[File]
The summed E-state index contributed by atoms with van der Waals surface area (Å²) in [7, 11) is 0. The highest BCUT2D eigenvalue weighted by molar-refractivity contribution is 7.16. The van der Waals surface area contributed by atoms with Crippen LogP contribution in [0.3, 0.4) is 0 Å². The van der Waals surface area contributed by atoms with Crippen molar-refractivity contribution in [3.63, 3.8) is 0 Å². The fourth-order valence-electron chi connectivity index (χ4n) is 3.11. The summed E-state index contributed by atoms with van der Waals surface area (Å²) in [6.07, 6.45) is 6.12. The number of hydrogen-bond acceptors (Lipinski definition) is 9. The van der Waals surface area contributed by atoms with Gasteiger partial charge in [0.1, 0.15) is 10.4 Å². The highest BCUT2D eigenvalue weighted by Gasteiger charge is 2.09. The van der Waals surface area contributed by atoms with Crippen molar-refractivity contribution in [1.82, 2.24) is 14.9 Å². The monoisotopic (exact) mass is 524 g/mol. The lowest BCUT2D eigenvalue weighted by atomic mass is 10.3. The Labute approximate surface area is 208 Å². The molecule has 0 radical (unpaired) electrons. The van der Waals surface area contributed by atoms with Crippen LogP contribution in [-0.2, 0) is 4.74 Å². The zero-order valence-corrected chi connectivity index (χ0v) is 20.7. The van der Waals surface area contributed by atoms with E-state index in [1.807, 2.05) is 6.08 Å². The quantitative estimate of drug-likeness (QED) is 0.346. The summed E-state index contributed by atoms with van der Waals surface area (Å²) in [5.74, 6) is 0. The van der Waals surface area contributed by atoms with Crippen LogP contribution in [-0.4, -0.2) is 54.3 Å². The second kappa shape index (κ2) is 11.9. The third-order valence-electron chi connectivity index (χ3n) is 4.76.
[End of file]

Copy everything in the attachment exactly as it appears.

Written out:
The summed E-state index contributed by atoms with van der Waals surface area (Å²) in [7, 11) is 0. The highest BCUT2D eigenvalue weighted by molar-refractivity contribution is 7.16. The van der Waals surface area contributed by atoms with Crippen LogP contribution in [0.3, 0.4) is 0 Å². The van der Waals surface area contributed by atoms with Crippen molar-refractivity contribution in [3.63, 3.8) is 0 Å². The fourth-order valence-electron chi connectivity index (χ4n) is 3.11. The summed E-state index contributed by atoms with van der Waals surface area (Å²) in [6.07, 6.45) is 6.12. The number of hydrogen-bond acceptors (Lipinski definition) is 9. The van der Waals surface area contributed by atoms with Gasteiger partial charge in [0.1, 0.15) is 10.4 Å². The highest BCUT2D eigenvalue weighted by Gasteiger charge is 2.09. The van der Waals surface area contributed by atoms with Crippen molar-refractivity contribution in [1.82, 2.24) is 14.9 Å². The monoisotopic (exact) mass is 524 g/mol. The lowest BCUT2D eigenvalue weighted by atomic mass is 10.3. The Labute approximate surface area is 208 Å². The molecule has 0 radical (unpaired) electrons. The van der Waals surface area contributed by atoms with Crippen LogP contribution in [-0.2, 0) is 4.74 Å². The zero-order valence-corrected chi connectivity index (χ0v) is 20.7. The van der Waals surface area contributed by atoms with E-state index in [1.807, 2.05) is 6.08 Å². The quantitative estimate of drug-likeness (QED) is 0.346. The summed E-state index contributed by atoms with van der Waals surface area (Å²) in [5.74, 6) is 0. The van der Waals surface area contributed by atoms with Crippen LogP contribution in [-0.4, -0.2) is 54.3 Å². The second kappa shape index (κ2) is 11.9. The third-order valence-electron chi connectivity index (χ3n) is 4.76.